Identification of asthma control factor in clinical notes using a hybrid deep learning model

Bhavani Singh Agnikula Kshatriya, Elham Sagheb, Chung Il Wi, Jungwon Yoon, Hee Yun Seol, Young Juhn, Sunghwan Sohn

Research output: Contribution to journalArticlepeer-review

Abstract

Background: There are significant variabilities in guideline-concordant documentation in asthma care. However, assessing clinician’s documentation is not feasible using only structured data but requires labor-intensive chart review of electronic health records (EHRs). A certain guideline element in asthma control factors, such as review inhaler techniques, requires context understanding to correctly capture from EHR free text. Methods: The study data consist of two sets: (1) manual chart reviewed data—1039 clinical notes of 300 patients with asthma diagnosis, and (2) weakly labeled data (distant supervision)—27,363 clinical notes from 800 patients with asthma diagnosis. A context-aware language model, Bidirectional Encoder Representations from Transformers (BERT) was developed to identify inhaler techniques in EHR free text. Both original BERT and clinical BioBERT (cBERT) were applied with a cost-sensitivity to deal with imbalanced data. The distant supervision using weak labels by rules was also incorporated to augment the training set and alleviate a costly manual labeling process in the development of a deep learning algorithm. A hybrid approach using post-hoc rules was also explored to fix BERT model errors. The performance of BERT with/without distant supervision, hybrid, and rule-based models were compared in precision, recall, F-score, and accuracy. Results: The BERT models on the original data performed similar to a rule-based model in F1-score (0.837, 0.845, and 0.838 for rules, BERT, and cBERT, respectively). The BERT models with distant supervision produced higher performance (0.853 and 0.880 for BERT and cBERT, respectively) than without distant supervision and a rule-based model. The hybrid models performed best in F1-score of 0.877 and 0.904 over the distant supervision on BERT and cBERT. Conclusions: The proposed BERT models with distant supervision demonstrated its capability to identify inhaler techniques in EHR free text, and outperformed both the rule-based model and BERT models trained on the original data. With a distant supervision approach, we may alleviate costly manual chart review to generate the large training data required in most deep learning-based models. A hybrid model was able to fix BERT model errors and further improve the performance.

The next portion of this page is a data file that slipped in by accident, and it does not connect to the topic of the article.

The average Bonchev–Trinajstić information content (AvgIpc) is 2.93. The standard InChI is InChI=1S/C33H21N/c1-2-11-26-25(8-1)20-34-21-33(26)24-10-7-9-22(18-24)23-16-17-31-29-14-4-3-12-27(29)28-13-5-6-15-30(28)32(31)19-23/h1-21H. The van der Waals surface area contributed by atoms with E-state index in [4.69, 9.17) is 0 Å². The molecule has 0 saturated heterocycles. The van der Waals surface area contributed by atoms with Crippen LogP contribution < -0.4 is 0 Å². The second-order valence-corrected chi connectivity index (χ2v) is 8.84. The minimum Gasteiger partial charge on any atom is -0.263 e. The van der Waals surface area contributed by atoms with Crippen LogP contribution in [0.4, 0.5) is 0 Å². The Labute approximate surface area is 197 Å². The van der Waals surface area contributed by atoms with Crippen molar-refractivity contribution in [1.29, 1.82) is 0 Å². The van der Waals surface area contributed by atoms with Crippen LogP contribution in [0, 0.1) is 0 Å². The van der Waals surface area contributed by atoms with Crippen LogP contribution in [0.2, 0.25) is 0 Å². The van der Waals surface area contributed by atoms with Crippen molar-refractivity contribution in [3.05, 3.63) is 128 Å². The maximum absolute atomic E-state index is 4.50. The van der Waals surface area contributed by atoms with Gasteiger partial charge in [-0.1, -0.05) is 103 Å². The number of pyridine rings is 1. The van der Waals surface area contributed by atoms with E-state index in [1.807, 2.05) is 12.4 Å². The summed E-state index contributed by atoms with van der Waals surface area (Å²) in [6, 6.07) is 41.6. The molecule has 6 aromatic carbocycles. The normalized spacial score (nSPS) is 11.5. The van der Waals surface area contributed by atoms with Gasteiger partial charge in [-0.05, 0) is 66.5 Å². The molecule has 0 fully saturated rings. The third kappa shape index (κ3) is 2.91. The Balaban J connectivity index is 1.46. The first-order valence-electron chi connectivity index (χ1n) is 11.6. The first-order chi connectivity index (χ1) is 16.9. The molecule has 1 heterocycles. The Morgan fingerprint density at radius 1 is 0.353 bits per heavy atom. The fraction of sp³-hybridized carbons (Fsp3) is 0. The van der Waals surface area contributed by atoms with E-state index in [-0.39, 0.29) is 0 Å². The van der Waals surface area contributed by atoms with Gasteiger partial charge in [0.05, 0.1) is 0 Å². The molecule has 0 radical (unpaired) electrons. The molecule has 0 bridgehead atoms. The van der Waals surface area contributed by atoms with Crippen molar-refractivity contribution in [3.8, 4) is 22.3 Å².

Original languageEnglish (US)
Article number272
JournalBMC Medical Informatics and Decision Making
Volume21
DOIs
StatePublished - Nov 2021

Keywords

  • Adherence to asthma guidelines
  • Context-aware language model
  • Deep learning
  • Documentation variations
  • Inhaler technique
  • Natural language processing

ASJC Scopus subject areas

  • Health Policy
  • Health Informatics

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